Value-Added agricultural products are not new to the farm. Farmers have made corn liquor from corn, cheese from milk and cured hams from pigs for many years. In the last several years value-added has come to the forefront as farmers have tried to increase the value of the commodities they produce. Today's consumer is very demanding and willing to pay for services and convenience in the market place. Value-added offers farmers a way to increase the value of the products they grow and sell by providing products and services that satisfy the consumers' needs.
Value-added produce meshes well with both an aging population and a young generation attuned to the health benefits of fruits and vegetables. As people age, they use more produce in their diets. Pre-packaged “Fresh-cut” fruits and vegetables are easy to use, they're easy to carry and they are popular for time-strapped consumer's in this age group. “Fresh-cut produce” is defined as any fresh fruit or vegetable or their combinations that has been trimmed, peeled, washed and cut into 100 percent usable product that is bagged or packaged. Sales of fresh-cuts in the United States total $10-12 billion dollars per year, which is presently about 10 percent of total produce sales. Rigid microbiological protocols are practiced in the production of these fresh-cut products.
Fresh market snap bean output began to rise in the early 1990s after remaining fairly stable for the previous two decades. Spurred by strong demand, fresh-market snap bean production in 1998-2000 was 90 percent higher than 1988-1990. Consumption of snap beans hit record low in 1990 of 1.1 pounds per person. It has enjoyed resurgence in recent years climbing to 2.1 pounds per person in 2000, but far below the 5.4 pound per person record in the early 1940's.
The North Carolina Specialty Crops Program decided to look at value — added snap beans in 2003 and its possibilities.
Is there a value-added item that can be developed for snap beans? Snipped beans (ends removed) packaged in a microwavable bag were the product we chose to examine. A label and prototype package was developed, along with cooking instructions.
We used our lab as a packing facility. Beans were picked in a Hyde County field and cooled prior to processing and packaging in our Kinston lab. At the lab, the beans were graded by size, rinsed in chlorinated water, snipped by hand, dried and bagged in a microwavable bag.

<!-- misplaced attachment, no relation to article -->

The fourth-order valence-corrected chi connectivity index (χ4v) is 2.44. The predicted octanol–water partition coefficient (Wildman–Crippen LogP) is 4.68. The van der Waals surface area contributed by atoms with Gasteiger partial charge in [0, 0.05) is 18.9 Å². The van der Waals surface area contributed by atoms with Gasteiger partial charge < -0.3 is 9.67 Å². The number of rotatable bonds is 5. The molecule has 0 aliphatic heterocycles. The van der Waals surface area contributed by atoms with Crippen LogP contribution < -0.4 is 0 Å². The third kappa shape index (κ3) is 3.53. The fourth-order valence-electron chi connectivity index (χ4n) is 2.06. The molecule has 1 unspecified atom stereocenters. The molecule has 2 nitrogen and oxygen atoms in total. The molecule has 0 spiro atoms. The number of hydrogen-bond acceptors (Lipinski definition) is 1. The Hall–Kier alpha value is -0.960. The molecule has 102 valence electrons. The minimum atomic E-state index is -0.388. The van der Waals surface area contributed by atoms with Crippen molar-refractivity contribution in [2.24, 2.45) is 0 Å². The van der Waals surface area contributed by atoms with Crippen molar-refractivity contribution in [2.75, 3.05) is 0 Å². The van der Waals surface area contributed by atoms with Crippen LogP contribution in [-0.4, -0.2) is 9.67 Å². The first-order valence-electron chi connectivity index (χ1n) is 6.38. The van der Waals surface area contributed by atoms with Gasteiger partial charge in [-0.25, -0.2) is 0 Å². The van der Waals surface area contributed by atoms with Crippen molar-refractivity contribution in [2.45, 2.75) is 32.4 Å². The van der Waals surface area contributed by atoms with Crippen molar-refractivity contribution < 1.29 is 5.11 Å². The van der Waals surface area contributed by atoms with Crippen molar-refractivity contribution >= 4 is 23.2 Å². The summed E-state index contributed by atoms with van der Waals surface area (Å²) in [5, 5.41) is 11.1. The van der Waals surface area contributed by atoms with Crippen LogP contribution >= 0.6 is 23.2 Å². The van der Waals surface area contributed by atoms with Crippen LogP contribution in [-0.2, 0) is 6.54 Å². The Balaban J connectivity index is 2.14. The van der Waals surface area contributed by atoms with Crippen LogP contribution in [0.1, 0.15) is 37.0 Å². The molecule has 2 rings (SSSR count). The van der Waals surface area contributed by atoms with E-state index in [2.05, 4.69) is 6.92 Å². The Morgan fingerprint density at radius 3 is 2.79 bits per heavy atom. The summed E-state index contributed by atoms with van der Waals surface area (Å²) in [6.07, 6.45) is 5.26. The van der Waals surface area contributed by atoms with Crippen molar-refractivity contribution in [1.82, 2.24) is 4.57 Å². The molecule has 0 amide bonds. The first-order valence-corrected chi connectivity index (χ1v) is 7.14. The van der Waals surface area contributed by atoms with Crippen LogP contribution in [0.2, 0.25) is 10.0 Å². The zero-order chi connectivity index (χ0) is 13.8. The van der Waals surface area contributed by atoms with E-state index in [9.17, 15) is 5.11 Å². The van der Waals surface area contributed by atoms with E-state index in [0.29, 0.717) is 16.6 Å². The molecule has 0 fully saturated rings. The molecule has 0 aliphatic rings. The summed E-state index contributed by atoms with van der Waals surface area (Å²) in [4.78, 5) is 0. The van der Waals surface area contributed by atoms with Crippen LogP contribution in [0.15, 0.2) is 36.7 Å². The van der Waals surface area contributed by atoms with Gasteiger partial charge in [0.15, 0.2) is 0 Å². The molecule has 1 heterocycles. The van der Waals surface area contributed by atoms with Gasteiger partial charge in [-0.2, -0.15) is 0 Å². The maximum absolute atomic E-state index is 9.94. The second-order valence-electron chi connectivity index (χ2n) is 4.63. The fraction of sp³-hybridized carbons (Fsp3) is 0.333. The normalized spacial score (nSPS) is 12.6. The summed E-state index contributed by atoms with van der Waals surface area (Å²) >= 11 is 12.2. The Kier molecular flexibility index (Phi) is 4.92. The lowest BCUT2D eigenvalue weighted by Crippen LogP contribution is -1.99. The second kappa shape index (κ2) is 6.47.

Test marketing was performed by the North Carolina Department of Agriculture and Consumer Services.
The microwavable bag we used was an “active” bag. With this bag you no longer are trying to keep gases out, but you can modify the gas that's inside the package, creating a controlled atmosphere environment. The controlled atmosphere storage, resulting from the removal of oxygen and the elevation of carbon dioxide in the package, extends the shelf life of the produce inside.
This was observed with the snap beans stored in these microwavable “active” bags. The average storage life of beans in these bags was two and a half to three weeks. Packages of green beans maintained their freshness and edibility for three weeks from personal experience. The yellow Romano beans tended to have shorter life due to spotting.
The marketing effort consisted of test marketing at several road-side stands and sending samples out to several specialty produce companies.
The sales at roadside stands were poor. Roadside stands are sourced by consumers for local fresh produce so it is logical that packaged “fresh-cut” beans seemed “out of place.”
Sample feed back from specialty produce companies was good. One high-end Midwestern retail chain was so impressed with the product that they ordered many cases of the product.
In 2004 we planned to move forward, partnering with the growers to construct a prototype facility to scale-up volume. For various reasons this has not occurred. We are still optimistic about the future.
EDITOR'S NOTE — Bill Jester is Extension associate horticulturist with North Carolina State University.)